Most of those who have recently been uprooted are from eastern and southern Ukraine, according to the director of peacebuilding, who also noted that the number of Ukrainian refugees registered in Europe has topped seven million, up from 6.7 million “only two weeks ago.”
Most of these migrants are Ukrainian women, who are much more at risk for security issues such as sexual and gender-based assault, trafficking, exploitation, and abuse.
Ms DiCarlo emphasised the significance of documenting the horrible results of this pointless conflict “as authentically and accurately as possible” despite the international community’s inability to “end this senseless war”.
She emphasised that “it is our duty…to assist in preventing the war from escalating further and to avert future potential violent confrontations.”
The UN at work
The UN is still addressing the war’s significant effects on civilians.
The top political official mentioned that the UN Development Fund (UNDP) is evaluating the effects of the war on levels of general poverty and human development, health, education access, livelihoods, and food security. Results should be available in December.
In addition to the work of thousands of Ukrainian volunteers, the UN’s expanded humanitarian response now touches 12.7 million people, and over 560 humanitarian groups are active throughout the nation.
She expressed worry over the lack of access to individuals living in areas not under the Ukrainian administration. She stated, “the UN is striving to guarantee that protection and support are available in all areas of Ukraine.”
Ms DiCarlo next addressed the issue of food and fertiliser shortages and voiced concern for nations that have already suffered greatly from climate change, drought, or instability.
Ms DiCarlo informed the ambassadors that thousands of Somalians are perishing in a catastrophic drought that has been made worse by the Ukraine conflict’s effects.
Positively, the Black Sea Grain Initiative keeps allowing Ukraine to export food.
The political leader stated, “Since August 1, 100 ships have departed Ukrainian ports, carrying over 2,300,000 metric tonnes of grain across three continents, with 30% going to low- and lower-middle income countries.
She used reports from the Food and Agriculture Organization (FAO) to claim that even though global food commodity prices are still high, this assists in price reduction.
Olenivka and Zaporizhzhia
When mentioning the Zaporizhzhia Nuclear Power Plant, Ms DiCarlo recalled that the Secretary-General and the International Atomic Energy Agency Director-General had already warned of the hazards of continued military activities in and near the plant at yesterday’s briefings.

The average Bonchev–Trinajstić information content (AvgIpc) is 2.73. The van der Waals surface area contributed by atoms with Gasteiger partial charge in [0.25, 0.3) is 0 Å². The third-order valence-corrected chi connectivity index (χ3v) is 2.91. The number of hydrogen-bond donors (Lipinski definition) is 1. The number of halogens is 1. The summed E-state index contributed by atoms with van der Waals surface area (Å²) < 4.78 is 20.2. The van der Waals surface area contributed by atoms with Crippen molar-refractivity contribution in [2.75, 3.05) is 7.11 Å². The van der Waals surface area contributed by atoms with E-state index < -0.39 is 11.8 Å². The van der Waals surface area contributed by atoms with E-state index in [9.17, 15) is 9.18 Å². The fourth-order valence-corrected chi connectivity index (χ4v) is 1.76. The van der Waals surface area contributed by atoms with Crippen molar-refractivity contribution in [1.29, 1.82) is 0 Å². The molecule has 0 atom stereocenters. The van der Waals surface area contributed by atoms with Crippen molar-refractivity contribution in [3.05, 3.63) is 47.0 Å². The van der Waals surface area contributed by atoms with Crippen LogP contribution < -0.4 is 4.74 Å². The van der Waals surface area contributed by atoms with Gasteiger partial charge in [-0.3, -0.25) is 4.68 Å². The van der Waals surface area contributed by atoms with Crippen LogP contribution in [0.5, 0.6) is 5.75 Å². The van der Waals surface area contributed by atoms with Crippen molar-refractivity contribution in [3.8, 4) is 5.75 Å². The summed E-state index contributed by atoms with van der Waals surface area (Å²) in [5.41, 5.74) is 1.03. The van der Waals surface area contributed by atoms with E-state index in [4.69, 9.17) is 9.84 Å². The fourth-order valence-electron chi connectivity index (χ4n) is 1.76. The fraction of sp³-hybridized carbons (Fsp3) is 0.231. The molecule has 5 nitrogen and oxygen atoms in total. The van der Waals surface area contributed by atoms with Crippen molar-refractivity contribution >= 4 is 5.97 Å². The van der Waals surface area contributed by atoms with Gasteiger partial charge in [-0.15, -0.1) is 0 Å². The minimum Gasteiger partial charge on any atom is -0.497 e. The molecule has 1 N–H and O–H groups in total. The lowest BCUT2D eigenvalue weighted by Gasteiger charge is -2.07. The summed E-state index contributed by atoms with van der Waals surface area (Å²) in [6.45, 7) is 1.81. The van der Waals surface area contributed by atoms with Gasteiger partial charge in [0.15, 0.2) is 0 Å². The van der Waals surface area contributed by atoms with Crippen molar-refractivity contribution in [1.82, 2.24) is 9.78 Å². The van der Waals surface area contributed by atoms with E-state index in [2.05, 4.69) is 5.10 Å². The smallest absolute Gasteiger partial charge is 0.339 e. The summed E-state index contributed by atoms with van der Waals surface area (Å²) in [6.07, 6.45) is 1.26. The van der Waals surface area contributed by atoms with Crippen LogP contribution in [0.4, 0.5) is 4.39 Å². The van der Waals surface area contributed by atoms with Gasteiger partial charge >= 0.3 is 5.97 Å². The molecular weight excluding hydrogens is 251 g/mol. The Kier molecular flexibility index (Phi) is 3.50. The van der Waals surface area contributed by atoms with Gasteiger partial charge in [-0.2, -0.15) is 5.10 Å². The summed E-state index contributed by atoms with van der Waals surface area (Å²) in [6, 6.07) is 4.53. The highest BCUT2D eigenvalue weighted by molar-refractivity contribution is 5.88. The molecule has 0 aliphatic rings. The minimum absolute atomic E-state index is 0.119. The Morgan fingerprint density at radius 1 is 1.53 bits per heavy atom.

She insisted that the only way to guarantee the security of this institution was by demilitarisation.
A fact-finding mission is scheduled to travel to Olenivka in the coming days to look into an event on July 29 that resulted in the deaths of 53 Ukrainian prisoners of war and the injuries of 75 to 130 other people.
The peacebuilding head emphasised that the mission “must be allowed to conduct its job without any interference and have safe, secure, and unrestricted access to individuals, places, and evidence.”
The Assistant Secretary-General for Human Rights, Ilze Brands Kehris, spoke via video conference regarding ongoing claims of forcible relocation, deportation, and so-called “filtration camps” operated by the Russian military and local allies.
She informed the Council that there had been numerous documented instances of citizens being displaced to Russia because persons fleeing danger frequently felt driven to go in whichever direction they could, regardless of their choices.
While there, they are allowed to travel around, but if they decide to go back to Ukraine, they are not given the support they need, which prevents them from going home.
Credible claims of forced transfers of unaccompanied children to Russian-occupied territory or the nation have also been made.
Since these youngsters would be eligible for adoption by Russian families, Ms Kehris stated, “We are concerned that the Russian authorities have introduced a streamlined approach to confer Russian citizenship to children without parental care.
Wars of preference
She concluded that the Ukraine conflict is not just “devastating that country but also jeopardising regional and global stability.”
She noted that just last week’s 10th Review Conference of the parties to the Nuclear Non-Proliferation Treaty failed to produce “a substantive outcome after consensus was blocked due to war-related issues,” calling it “only the latest example” of how the conflict has impacted international relations and cooperation.
All wars are terrible, but wars of choice are the most so.
Camps for ‘Filtration’
The UN humanitarian office, OHCHR, has confirmed that Russian armed forces and groups have subjected civilians to so-called “filtration” — a system of security checks and personal data collection — including those fleeing hostilities and those who live in or pass through territory under Russian control.
The practice has led to multiple human rights cases of abuse, including the rights to liberty, security of person, and privacy, according to reliable complaints obtained by OHCHR, said the senior UN official.
Those seized either after failing or passing “filtration” and sent to a “centre for evacuees” in the Donetsk region, close to the Russian border, have been denied access by OHCHR.
OHCHR is closely observing the situation in Ukraine and the surrounding area, focusing on human rights abuses, such as trafficking.
In her final statement, Ms Kehris urged Russia to “provide unrestricted and confidential access to our Office…to all detention locations under their control, particularly…where those who suffered “filtration” are being imprisoned.”
Analysis by: Advocacy Unified Network